Photos of Kyoto
When you first arrive in Kyoto, it is very difficult not to be impressed with its modern and extremely imposing train station. Despite what you might think, it's very easy to navigate around inside this monstrosity. Trains on the bottom, eateries on the top level. The topl level has a platform where all types of special events are held. In the two photos below, one of the shrines of Gion Matsuri is on display and a dance is performed in its honor.

The next few photos are from a temple called Eikan-do, or Honen-in. The temple has some pleasant gardents and an interesting story is told about its central image of worship.

The main area of the temple is surrounded by walkways through a garden, in traditional Japanese fashion.

There are two stories that circulate about this statue. Both maintain that at one time the buddha looked straight forward. The first story tells of a young monk who was jiving or dancing and suddenly became self conscious when he thought he was being watched. He stopped, and the statue turned around and told him to keep jiving. The second story tells of another young monk who was being lax with his meditation practice. As he was dozing off to sleep, the statue turned around and chastized him for not having focus. At any rate, thereafter the statue's head stayed turned, and the temple had an honored artifact.

This next temple's name I can't remember, but it was terrific! Some great pagodas, temple grounds, and rock gardens. When you visit a temple, it's hard to remember that there are so many of them in Kyoto,. They may have similar features, but each has their own individual character.

Gold foil covered screen doors

The temple from across the garden pond
The nearby aqueduct with some friends

These next few photos were taken the day before the finale of Gion Matsuri. For three days prior to the 16th of August, people walked through the streets during the evening. Traffic is stopped and stalls line the streets vending all sorts of food and gimmicks. Large floats are on every street in the district. Many people are dressed in light summer kimonos, called yukata.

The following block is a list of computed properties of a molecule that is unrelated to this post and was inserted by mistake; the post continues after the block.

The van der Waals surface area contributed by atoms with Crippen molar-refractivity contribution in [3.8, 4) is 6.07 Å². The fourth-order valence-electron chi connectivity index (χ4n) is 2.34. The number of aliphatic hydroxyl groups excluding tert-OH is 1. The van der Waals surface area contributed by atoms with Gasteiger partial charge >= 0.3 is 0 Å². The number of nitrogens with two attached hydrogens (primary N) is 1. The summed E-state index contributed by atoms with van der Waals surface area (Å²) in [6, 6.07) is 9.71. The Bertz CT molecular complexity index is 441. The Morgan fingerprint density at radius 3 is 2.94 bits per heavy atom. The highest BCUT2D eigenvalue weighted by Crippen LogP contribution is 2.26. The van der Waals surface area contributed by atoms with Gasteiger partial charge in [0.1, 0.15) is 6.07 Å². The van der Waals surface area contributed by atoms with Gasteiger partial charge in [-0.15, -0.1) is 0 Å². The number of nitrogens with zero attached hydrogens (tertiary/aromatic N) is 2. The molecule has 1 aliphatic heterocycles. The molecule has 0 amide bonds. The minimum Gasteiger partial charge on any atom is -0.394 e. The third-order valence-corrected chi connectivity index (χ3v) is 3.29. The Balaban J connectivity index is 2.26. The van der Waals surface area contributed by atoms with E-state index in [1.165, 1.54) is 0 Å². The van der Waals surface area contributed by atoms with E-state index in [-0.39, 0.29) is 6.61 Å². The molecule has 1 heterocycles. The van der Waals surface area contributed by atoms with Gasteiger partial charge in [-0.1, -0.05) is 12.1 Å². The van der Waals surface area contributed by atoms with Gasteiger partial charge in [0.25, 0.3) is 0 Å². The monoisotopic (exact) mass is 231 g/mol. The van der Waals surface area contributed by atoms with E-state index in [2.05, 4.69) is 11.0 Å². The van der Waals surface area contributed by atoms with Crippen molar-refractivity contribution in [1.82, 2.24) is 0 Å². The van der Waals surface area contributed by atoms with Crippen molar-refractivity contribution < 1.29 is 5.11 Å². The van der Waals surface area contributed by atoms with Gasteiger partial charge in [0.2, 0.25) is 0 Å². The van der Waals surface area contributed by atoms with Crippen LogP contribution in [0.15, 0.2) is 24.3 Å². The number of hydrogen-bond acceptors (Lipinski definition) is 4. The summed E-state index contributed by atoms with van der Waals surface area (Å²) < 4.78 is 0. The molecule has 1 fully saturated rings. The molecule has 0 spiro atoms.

Little girls in yukata sing their wares of rice stalks. Each is a blessing and protection against evil if hung up in the home. If you buy one, it's your ticket to go up into one of the tall shrines and listen to traditional music being played there.

The shrines were all very large and had different themes. Lanterns strung down the front and back of most of them. The shrines are hard to get to because the streets are just swarming with people. This festival turns the charming city of Kyoto into a real zoo!


There I am atop one of the shrines! I had my ticket of rice stalk blessings and made my way up the steps. There was a small band of musicians and a priest in the top of the shrine.

Here's my friend Makiko who served as my guide
through the crowded streets of Gion!

A few miscellaneous pics of Kyoto on this page. This one is of the magnificent Chion-in Temple. It was built on the site where Honen, the founder of the Jodo school of Buddhism, taught and eventually fasted to death.

The charming streets of the Gion district. Sometimes a geisha can be seen in the area on her way to or from an appointment.

Kyoto Tower

And this last picture was taken just before the famous Daimon-ji Gozan Okuribi festival. Do you see the multitudes of people sitting on the banks behind us? Everyone gathers on the banks of the Kamogawa River (and any other part of the city where they can see the mountains) and waits until 8 pm. Then enormous fires in the form of Chinese characters are lit on the mountainsides. The festival is performed to bid farewell to the souls of ancestors.


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